There are literally hundreds of ways to earn an income from your off-grid homestead, the trick is finding a way to earn income that still allows you time to enjoy the off-grid lifestyle. What’s the point in moving to an off-grid homestead if you spend the day cooped up trying to earn a living? If you can keep your expenses low and stay out of debt, there are plenty of creative options to make a living while only working a few hours a week.
Running a full-scale farm takes time, energy and lots of investment. Even still, you’d be hard pressed to find a farmer these days that’s doing well financially. If you’re hoping to earn income from farm products, skip the big commodities. The market in most places is flooded with things like pork, milk, eggs and CSA vegetables. Even if they’re not commonly available where you live, the margins are so low that you’ll be working long hours but still barely making ends meet.
During the fall ,most of us are busy harvesting the last of our summer herbs. But we also should be planting fall herbs.
One of the best fall herbs is Angelica, which grows wild all over Europe. Angelica has many medicinal and culinary uses. The Angelica used for herbal medicines is Angelica archangelica.
Growing & Harvesting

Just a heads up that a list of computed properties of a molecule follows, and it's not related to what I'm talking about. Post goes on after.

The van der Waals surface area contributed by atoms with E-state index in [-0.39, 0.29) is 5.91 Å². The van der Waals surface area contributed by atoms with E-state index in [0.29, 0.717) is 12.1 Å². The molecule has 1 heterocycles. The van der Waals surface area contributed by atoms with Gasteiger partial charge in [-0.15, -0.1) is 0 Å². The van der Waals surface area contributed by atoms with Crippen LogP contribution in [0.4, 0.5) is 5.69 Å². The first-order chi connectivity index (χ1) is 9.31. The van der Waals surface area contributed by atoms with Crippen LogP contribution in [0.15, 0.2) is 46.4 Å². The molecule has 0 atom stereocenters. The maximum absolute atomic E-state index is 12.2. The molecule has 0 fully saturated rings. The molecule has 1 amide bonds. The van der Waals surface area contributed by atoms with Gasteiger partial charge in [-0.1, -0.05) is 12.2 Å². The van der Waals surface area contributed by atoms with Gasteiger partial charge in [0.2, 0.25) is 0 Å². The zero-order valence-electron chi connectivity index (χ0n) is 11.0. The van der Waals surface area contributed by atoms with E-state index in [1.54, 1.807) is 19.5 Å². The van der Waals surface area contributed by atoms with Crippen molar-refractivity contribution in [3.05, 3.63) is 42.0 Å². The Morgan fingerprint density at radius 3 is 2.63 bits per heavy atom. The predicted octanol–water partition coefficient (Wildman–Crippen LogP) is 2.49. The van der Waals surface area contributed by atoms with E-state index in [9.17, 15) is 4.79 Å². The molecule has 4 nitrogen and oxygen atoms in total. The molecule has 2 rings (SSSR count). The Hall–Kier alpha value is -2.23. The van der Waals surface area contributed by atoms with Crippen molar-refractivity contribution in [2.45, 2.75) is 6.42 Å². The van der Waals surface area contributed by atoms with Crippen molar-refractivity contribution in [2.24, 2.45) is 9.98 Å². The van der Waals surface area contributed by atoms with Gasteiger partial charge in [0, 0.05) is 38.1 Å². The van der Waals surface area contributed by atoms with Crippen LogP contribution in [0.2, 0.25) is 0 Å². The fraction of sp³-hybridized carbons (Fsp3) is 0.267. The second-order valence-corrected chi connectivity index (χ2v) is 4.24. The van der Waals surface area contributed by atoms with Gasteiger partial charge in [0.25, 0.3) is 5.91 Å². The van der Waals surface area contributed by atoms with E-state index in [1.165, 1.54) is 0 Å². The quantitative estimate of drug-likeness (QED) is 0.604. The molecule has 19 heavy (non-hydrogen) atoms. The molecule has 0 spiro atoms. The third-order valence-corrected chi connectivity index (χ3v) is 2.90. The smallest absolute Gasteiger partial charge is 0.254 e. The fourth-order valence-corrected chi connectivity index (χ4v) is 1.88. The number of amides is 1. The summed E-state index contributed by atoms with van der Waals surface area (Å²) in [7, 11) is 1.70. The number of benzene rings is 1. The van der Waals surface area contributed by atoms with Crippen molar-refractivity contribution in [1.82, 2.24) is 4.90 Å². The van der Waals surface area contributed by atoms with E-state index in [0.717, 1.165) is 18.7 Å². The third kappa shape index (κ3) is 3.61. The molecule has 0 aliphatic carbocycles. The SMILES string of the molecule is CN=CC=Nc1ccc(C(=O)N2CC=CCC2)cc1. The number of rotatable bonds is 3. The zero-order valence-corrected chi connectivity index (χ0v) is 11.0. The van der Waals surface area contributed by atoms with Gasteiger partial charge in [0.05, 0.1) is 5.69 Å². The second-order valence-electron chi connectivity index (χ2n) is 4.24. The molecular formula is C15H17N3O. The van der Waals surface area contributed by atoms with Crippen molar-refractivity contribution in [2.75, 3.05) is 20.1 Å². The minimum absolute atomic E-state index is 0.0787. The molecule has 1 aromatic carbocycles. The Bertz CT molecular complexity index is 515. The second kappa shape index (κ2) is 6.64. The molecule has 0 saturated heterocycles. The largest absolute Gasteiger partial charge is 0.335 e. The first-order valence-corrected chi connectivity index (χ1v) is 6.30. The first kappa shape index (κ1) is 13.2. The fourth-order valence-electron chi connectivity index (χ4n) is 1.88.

Angelica can be grown from zones 4-9. This herb is a biennial plant that can last for several years if the flowering stems are not allowed to grow. In many locations, Angelica will naturally take 3-4 years to flower.
The best time to plant Angelica is during the fall. In northern areas, you can start planting as early as the end of August. If you live in the South or other areas that are not prone to fall freezes, it can be planted into October.
Sinus headache giving you the summertime blues? Instead of taking another aspirin or ibuprofen tablet, dig into the garden for a popular old-timer’s cure: horseradish.
Horseradish, or Cochlearia armoracia, is a bitter vegetable that has been around for hundreds of years. It’s believed to have originated somewhere in eastern Europe as a medicine, and then emerged as a popular condiment. As a sinus pressure treatment, it is highly effective for both its A and antibiotic properties. It has a high volume of sulfur, which creates its pungent, powerful taste.
Because the plant can be grown virtually anywhere (it is not impacted by the cold and can be harvested for several years after an initial planting), it’s a smart choice for frequent sinus pain sufferers. Horseradish is a perennial plant that is hardy in zones 2-9, but it can be grown as an annual in other climates where it doesn’t get cold enough for the plant to achieve winter dormancy. It is easy to grow and proliferates wildly, making it a great choice for a gardener looking for a low-maintenance plant.
So you’re thinking about raising quail on your homestead. Awesome – they are a great addition to any homestead. They are especially great for those who don’t have a lot of space for other types of poultry. I’m going give you the nitty gritty basics on raising quail.
WHY START RAISING QUAIL?
So maybe you’ve heard about quail but you aren’t convinced. Let me share my top 10 reasons to start raising quail on your homestead: